An aim of chemical education should be the integration of current topics of industrial and scientific research into school and university curricula. An example for this is the innovative field of organic electronics, in particular the semiconducting polymers for use in optoelectronic devices, such as organic light emitting diodes (OLEDs) and organic photovoltaic cells (OPVs). Optoelectronic devices based on polymers instead of inorganic semiconductors, such as gallium arsenide (GaAs) or cadmium telluride (CdTe), reveal several advantages, respectively lower production costs and newly accessible applications. There are some contributions in German and English didactical literature which deal with related topics, such as conductive polymers or plastic solar cells (Liu and Wang, 2003; Gómez and Segura, 2007; Goto et al., 2008; Müller et al., 2004; Vázquez et al., 2008; Maldonado et al., 2008; Banerji and Tausch 2010a; 2010b; 2012). Notably Müller et al. (2004) and Maldonado et al. (2008) presented low–cost OLEDs before. Our aim is to offer further experiments on OLEDs and provide didactical materials for the curricular integration of semiconducting polymers and making them internationally accessible. Parts of the following contribution have been published in German journals for chemical education (Banerji and Tausch 2010a; 2010b; 2012).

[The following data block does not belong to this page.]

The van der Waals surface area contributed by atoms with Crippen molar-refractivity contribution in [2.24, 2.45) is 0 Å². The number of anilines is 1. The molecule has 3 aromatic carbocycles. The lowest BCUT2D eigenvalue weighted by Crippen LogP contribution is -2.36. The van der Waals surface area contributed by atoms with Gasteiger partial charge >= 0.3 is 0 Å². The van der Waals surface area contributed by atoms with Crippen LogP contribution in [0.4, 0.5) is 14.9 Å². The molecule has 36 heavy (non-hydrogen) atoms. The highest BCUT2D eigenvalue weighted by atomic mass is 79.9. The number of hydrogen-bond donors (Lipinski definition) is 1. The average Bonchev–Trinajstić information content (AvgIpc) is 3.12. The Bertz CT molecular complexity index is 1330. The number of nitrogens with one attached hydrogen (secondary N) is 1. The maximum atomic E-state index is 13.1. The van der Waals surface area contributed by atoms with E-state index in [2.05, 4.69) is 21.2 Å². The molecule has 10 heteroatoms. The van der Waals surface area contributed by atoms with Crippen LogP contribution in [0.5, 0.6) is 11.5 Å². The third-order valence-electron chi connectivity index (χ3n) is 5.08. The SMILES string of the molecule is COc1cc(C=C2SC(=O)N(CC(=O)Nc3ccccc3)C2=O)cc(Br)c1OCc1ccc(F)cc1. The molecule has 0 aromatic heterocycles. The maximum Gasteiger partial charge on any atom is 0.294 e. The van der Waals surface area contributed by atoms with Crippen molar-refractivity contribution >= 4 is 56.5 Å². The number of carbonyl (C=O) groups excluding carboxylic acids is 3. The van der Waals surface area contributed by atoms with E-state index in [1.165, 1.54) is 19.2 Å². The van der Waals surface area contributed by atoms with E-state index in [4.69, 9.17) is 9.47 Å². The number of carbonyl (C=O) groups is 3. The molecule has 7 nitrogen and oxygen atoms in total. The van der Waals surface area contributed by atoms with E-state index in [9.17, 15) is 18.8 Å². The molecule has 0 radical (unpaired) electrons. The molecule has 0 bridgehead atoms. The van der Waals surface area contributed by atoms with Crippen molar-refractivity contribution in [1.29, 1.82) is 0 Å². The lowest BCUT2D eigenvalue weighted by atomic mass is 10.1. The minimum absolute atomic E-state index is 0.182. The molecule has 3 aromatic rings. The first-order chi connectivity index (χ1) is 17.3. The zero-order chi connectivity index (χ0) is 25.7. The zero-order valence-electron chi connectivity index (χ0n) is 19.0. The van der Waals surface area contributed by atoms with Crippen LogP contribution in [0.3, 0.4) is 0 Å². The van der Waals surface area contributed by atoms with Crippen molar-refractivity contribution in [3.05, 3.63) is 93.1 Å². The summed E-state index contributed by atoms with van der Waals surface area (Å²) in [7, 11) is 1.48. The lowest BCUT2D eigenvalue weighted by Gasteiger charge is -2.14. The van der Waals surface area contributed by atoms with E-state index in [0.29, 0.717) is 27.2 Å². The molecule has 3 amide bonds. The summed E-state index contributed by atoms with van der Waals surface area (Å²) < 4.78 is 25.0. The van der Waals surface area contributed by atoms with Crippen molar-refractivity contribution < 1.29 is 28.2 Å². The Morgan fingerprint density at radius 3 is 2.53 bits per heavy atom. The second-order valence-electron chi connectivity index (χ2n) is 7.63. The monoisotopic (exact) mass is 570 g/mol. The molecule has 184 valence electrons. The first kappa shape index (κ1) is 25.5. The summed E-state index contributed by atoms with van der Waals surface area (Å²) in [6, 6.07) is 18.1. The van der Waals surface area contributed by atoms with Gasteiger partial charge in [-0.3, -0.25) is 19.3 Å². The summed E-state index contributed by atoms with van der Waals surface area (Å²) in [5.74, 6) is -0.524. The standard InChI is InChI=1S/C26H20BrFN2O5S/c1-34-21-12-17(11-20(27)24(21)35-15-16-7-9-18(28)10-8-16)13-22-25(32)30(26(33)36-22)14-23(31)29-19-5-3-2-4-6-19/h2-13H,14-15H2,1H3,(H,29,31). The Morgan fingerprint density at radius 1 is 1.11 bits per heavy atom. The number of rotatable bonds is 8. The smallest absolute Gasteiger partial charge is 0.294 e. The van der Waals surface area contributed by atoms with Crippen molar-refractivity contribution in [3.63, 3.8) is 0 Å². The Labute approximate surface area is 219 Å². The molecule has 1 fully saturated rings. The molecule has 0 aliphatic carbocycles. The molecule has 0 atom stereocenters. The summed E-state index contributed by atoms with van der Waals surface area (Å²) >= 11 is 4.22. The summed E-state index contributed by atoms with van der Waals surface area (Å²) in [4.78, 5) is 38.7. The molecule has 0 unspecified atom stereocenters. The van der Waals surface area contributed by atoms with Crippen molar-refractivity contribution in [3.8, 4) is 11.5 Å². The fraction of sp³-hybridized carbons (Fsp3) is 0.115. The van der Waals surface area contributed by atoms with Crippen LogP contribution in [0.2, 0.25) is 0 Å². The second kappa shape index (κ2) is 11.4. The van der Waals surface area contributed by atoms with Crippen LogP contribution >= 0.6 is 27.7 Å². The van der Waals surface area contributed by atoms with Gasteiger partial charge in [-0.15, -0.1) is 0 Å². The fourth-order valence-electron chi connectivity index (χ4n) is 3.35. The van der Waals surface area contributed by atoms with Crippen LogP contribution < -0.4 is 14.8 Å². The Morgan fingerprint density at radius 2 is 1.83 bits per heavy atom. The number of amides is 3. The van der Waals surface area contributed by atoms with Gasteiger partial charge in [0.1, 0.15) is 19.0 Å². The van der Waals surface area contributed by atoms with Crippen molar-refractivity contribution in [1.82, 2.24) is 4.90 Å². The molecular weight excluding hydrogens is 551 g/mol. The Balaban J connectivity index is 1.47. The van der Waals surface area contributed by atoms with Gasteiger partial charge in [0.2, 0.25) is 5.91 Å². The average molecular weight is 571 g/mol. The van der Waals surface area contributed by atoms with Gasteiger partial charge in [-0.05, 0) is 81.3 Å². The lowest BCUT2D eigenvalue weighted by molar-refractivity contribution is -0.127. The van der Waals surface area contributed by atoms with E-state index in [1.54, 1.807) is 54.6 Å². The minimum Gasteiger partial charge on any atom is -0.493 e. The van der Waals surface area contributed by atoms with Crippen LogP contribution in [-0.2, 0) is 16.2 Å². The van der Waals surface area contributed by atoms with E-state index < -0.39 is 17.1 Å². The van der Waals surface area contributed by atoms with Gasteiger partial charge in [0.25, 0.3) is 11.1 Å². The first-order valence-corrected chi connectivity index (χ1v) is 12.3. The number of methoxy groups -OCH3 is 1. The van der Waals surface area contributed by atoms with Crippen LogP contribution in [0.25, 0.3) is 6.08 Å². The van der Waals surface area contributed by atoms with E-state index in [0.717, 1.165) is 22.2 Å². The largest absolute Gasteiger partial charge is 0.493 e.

In OLEDs molecules are electrically transferred into the excited state, followed by radiative decay of electron–hole–pairs into the ground state. Wavelength and thus color of the emitted light is determined by the energy gap Eg between the HOMO (highest occupied molecule orbital) and LUMO (lowest unoccupied molecule orbital) of the respective molecule. For detailed information on the photochemical basics of luminescence we refer to O'Hara et al. (2005).

Usually the excited state in organic molecules is reached via a chemical reaction or by photoexcitation. The electrical excitation of organic molecules is uncommon and only possible if the molecule (whereupon we further focus on polymers) exhibits: 1) an intrinsic conductivity both for electrons and defect electrons (holes), and 2) an energy level alignment as found in inorganic semiconductors.

In 2000 A. Heeger, H. Shirakawa and A. McDiarmid received the Nobel Prize for chemistry for their "discovery and development of conductive polymers" (Shirakawa et al., 2001). The clue to electrical conductivity in polymer molecules is a system of conjugated double bonds. It can be explained with the molecule orbital model (Fig. 1).